A man was shot dead by police at the Gare du Nord station in Paris on Monday morning after threatening officers with a knife.
Interior Minister Gerald Darmanin indicated on Twitter the incident took place at around 07:00 CET and that "the police officers used their weapons, thereby averting any danger to themselves and to passengers".
Transport minister Jean-Baptiste Djebarri later confirmed on RMC the assailant "died on the spot" while the two officers were "slightly injured".
A police source told Euronews that the suspect was carrying a knife with a 30-cm blade. The anti-police slogan "ACAB", which stands for "All cops are bastards", was written on the knife.
A terrorist motive was ruled out at the beginning of the morning with the national anti-terrorist prosecutor's office (PNAT) confirming it is not involved in the investigation.
The Paris police prefect, Didier Lallement, "saluted" in a tweet "the courage of the police officers who reacted with cold blood to a cowardly attack".
A France Televisions journalist, who was in the station at the time, posted a video on social networks in which two shots are heard being fired.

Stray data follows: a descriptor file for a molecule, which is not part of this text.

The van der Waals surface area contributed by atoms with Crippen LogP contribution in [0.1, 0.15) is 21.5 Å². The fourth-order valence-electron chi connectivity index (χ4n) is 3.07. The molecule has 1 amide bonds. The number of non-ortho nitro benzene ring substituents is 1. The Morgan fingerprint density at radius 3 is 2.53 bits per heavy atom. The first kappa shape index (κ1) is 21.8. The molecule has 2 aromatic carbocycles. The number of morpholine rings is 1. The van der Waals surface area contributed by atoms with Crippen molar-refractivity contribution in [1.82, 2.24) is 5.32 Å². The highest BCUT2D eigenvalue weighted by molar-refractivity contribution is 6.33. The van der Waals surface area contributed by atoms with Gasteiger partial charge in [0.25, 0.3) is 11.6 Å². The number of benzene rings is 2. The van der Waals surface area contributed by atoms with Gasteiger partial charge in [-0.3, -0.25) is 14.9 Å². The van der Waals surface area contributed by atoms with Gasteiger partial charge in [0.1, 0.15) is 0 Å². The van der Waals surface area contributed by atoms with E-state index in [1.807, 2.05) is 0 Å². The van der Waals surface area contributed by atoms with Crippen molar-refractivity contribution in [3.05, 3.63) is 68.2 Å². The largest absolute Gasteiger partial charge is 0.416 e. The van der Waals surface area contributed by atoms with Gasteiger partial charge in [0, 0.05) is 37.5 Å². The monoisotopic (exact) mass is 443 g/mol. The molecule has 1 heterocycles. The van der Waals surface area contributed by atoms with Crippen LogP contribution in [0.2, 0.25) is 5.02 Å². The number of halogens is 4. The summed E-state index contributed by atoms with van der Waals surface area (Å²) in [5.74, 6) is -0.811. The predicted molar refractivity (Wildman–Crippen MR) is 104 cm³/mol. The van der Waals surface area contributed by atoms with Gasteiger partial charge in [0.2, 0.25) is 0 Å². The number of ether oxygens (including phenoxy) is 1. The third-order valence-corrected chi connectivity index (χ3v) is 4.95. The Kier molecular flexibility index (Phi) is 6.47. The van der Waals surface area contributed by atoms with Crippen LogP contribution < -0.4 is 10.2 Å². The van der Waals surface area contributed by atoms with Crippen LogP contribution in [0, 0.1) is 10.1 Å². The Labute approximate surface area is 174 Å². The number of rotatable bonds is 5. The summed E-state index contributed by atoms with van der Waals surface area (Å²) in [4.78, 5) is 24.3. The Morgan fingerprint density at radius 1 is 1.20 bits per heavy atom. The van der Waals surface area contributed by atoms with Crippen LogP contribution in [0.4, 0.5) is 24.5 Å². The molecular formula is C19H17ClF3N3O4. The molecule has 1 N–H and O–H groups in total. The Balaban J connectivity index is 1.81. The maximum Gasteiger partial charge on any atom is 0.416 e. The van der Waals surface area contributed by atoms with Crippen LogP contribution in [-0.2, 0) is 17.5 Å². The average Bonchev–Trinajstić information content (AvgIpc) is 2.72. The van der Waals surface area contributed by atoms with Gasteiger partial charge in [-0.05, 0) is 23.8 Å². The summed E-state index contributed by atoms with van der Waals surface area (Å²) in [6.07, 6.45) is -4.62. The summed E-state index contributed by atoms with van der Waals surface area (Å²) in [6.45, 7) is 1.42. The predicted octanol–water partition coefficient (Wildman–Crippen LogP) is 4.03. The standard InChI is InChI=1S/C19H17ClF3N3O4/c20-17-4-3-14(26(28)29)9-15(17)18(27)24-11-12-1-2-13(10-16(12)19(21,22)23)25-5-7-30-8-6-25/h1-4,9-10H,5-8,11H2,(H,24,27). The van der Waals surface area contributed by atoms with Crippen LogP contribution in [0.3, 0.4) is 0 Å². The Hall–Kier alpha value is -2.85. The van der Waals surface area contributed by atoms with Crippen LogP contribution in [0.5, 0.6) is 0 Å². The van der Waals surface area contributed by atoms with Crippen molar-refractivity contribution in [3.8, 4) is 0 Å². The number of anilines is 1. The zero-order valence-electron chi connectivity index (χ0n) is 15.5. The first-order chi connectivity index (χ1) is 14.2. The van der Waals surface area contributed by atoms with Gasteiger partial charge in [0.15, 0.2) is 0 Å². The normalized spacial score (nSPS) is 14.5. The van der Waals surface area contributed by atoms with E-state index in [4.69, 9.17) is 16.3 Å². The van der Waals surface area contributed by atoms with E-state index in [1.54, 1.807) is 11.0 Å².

In a statement, Alliance, one of the main police unions, described the attacker as an "anti-cop terrorist" who targeted police officers "armed with a knife to kill them".
For Alliance, "this attack on the protectors of the Republic shows once again that today our colleagues risk their lives on the corner of a street, the square of a church, or in a daily mission within a station".
"The threat is very real, the blue in the street is a privileged target and the anti-cop terrorist act is clearly identified", the union added.
Linda Kebbab, spokeswoman for the Unité SGP police union, said on Twitter that this attack "left little room for doubt about the hateful nature that animated the perpetrator."
"Defensive shooting, neutralisation. Courage to you colleagues," she added.